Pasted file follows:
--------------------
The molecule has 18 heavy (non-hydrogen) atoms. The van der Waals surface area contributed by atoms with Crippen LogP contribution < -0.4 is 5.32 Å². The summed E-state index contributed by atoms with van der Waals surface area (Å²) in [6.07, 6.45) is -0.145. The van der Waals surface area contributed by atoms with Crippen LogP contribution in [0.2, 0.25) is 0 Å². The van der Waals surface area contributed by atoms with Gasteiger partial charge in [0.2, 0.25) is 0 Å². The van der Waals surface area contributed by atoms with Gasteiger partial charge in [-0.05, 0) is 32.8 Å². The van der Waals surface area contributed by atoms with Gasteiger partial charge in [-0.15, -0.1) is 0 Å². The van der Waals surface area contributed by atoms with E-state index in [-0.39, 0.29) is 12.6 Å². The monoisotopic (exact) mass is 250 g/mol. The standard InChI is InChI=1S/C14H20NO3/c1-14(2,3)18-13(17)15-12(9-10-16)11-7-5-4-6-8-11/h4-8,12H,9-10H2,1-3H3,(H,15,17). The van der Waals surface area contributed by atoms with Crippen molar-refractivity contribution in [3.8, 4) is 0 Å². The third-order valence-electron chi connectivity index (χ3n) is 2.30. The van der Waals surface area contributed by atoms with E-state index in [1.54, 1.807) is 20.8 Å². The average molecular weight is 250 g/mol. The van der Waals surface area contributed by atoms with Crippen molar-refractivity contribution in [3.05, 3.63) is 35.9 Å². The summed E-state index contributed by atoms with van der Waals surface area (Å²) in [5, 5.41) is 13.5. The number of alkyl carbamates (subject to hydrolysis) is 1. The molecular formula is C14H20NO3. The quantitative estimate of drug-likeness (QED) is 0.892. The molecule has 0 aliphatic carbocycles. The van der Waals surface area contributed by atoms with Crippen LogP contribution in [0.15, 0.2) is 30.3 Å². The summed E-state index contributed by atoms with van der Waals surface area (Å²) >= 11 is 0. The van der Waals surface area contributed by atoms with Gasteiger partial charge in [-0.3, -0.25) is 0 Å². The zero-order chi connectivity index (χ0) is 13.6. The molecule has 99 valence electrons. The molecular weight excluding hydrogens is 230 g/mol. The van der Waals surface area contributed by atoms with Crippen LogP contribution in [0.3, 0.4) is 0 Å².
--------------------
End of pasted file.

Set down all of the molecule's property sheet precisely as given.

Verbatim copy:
The molecule has 18 heavy (non-hydrogen) atoms. The van der Waals surface area contributed by atoms with Crippen LogP contribution < -0.4 is 5.32 Å². The summed E-state index contributed by atoms with van der Waals surface area (Å²) in [6.07, 6.45) is -0.145. The van der Waals surface area contributed by atoms with Crippen LogP contribution in [0.2, 0.25) is 0 Å². The van der Waals surface area contributed by atoms with Gasteiger partial charge in [0.2, 0.25) is 0 Å². The van der Waals surface area contributed by atoms with Gasteiger partial charge in [-0.05, 0) is 32.8 Å². The van der Waals surface area contributed by atoms with Gasteiger partial charge in [-0.15, -0.1) is 0 Å². The van der Waals surface area contributed by atoms with E-state index in [-0.39, 0.29) is 12.6 Å². The monoisotopic (exact) mass is 250 g/mol. The standard InChI is InChI=1S/C14H20NO3/c1-14(2,3)18-13(17)15-12(9-10-16)11-7-5-4-6-8-11/h4-8,12H,9-10H2,1-3H3,(H,15,17). The van der Waals surface area contributed by atoms with Crippen molar-refractivity contribution in [3.8, 4) is 0 Å². The third-order valence-electron chi connectivity index (χ3n) is 2.30. The van der Waals surface area contributed by atoms with E-state index in [1.54, 1.807) is 20.8 Å². The average molecular weight is 250 g/mol. The van der Waals surface area contributed by atoms with Crippen molar-refractivity contribution in [3.05, 3.63) is 35.9 Å². The summed E-state index contributed by atoms with van der Waals surface area (Å²) in [5, 5.41) is 13.5. The number of alkyl carbamates (subject to hydrolysis) is 1. The molecular formula is C14H20NO3. The quantitative estimate of drug-likeness (QED) is 0.892. The molecule has 0 aliphatic carbocycles. The van der Waals surface area contributed by atoms with Crippen LogP contribution in [0.15, 0.2) is 30.3 Å². The summed E-state index contributed by atoms with van der Waals surface area (Å²) >= 11 is 0. The van der Waals surface area contributed by atoms with Gasteiger partial charge in [-0.3, -0.25) is 0 Å². The zero-order chi connectivity index (χ0) is 13.6. The molecule has 99 valence electrons. The molecular weight excluding hydrogens is 230 g/mol. The van der Waals surface area contributed by atoms with Crippen LogP contribution in [0.3, 0.4) is 0 Å².